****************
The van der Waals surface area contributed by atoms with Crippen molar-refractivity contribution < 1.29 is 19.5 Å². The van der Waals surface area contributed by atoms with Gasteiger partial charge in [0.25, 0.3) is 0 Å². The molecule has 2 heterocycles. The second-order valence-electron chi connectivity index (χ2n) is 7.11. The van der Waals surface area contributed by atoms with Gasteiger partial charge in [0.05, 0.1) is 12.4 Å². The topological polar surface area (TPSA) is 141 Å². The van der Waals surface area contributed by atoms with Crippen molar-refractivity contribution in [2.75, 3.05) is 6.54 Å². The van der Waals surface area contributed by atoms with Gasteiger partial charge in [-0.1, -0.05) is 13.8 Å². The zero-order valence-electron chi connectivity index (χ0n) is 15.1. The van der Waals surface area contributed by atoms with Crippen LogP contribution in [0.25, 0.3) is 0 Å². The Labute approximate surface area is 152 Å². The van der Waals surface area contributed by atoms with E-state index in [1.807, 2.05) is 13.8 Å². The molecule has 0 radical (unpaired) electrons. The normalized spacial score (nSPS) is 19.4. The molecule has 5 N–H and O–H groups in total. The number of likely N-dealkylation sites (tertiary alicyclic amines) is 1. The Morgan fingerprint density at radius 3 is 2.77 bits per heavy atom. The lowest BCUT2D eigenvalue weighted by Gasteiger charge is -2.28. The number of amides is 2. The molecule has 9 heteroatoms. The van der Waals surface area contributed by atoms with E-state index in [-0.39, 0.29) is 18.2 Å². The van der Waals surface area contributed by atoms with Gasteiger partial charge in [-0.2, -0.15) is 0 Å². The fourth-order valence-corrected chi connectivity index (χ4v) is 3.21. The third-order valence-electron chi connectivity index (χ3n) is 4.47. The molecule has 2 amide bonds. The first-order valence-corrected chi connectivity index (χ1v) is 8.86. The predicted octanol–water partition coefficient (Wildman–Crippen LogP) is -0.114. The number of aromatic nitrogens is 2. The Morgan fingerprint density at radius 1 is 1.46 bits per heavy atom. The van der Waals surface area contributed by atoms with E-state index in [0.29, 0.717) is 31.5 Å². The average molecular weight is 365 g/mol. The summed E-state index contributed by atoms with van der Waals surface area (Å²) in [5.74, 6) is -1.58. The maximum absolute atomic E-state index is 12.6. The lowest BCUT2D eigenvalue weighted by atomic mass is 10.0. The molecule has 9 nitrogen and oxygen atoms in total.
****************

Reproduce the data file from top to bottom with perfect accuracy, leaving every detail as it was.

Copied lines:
The van der Waals surface area contributed by atoms with Crippen molar-refractivity contribution < 1.29 is 19.5 Å². The van der Waals surface area contributed by atoms with Gasteiger partial charge in [0.25, 0.3) is 0 Å². The molecule has 2 heterocycles. The second-order valence-electron chi connectivity index (χ2n) is 7.11. The van der Waals surface area contributed by atoms with Gasteiger partial charge in [0.05, 0.1) is 12.4 Å². The topological polar surface area (TPSA) is 141 Å². The van der Waals surface area contributed by atoms with Crippen molar-refractivity contribution in [2.75, 3.05) is 6.54 Å². The van der Waals surface area contributed by atoms with Gasteiger partial charge in [-0.1, -0.05) is 13.8 Å². The zero-order valence-electron chi connectivity index (χ0n) is 15.1. The van der Waals surface area contributed by atoms with Crippen LogP contribution in [0.25, 0.3) is 0 Å². The Labute approximate surface area is 152 Å². The van der Waals surface area contributed by atoms with E-state index in [1.807, 2.05) is 13.8 Å². The molecule has 0 radical (unpaired) electrons. The normalized spacial score (nSPS) is 19.4. The molecule has 5 N–H and O–H groups in total. The number of likely N-dealkylation sites (tertiary alicyclic amines) is 1. The Morgan fingerprint density at radius 3 is 2.77 bits per heavy atom. The lowest BCUT2D eigenvalue weighted by Gasteiger charge is -2.28. The number of amides is 2. The molecule has 9 heteroatoms. The van der Waals surface area contributed by atoms with E-state index in [-0.39, 0.29) is 18.2 Å². The van der Waals surface area contributed by atoms with Gasteiger partial charge in [-0.2, -0.15) is 0 Å². The fourth-order valence-corrected chi connectivity index (χ4v) is 3.21. The third-order valence-electron chi connectivity index (χ3n) is 4.47. The molecule has 2 amide bonds. The first-order valence-corrected chi connectivity index (χ1v) is 8.86. The predicted octanol–water partition coefficient (Wildman–Crippen LogP) is -0.114. The number of aromatic nitrogens is 2. The Morgan fingerprint density at radius 1 is 1.46 bits per heavy atom. The van der Waals surface area contributed by atoms with E-state index in [0.29, 0.717) is 31.5 Å². The average molecular weight is 365 g/mol. The summed E-state index contributed by atoms with van der Waals surface area (Å²) in [5.74, 6) is -1.58. The maximum absolute atomic E-state index is 12.6. The lowest BCUT2D eigenvalue weighted by atomic mass is 10.0. The molecule has 9 nitrogen and oxygen atoms in total.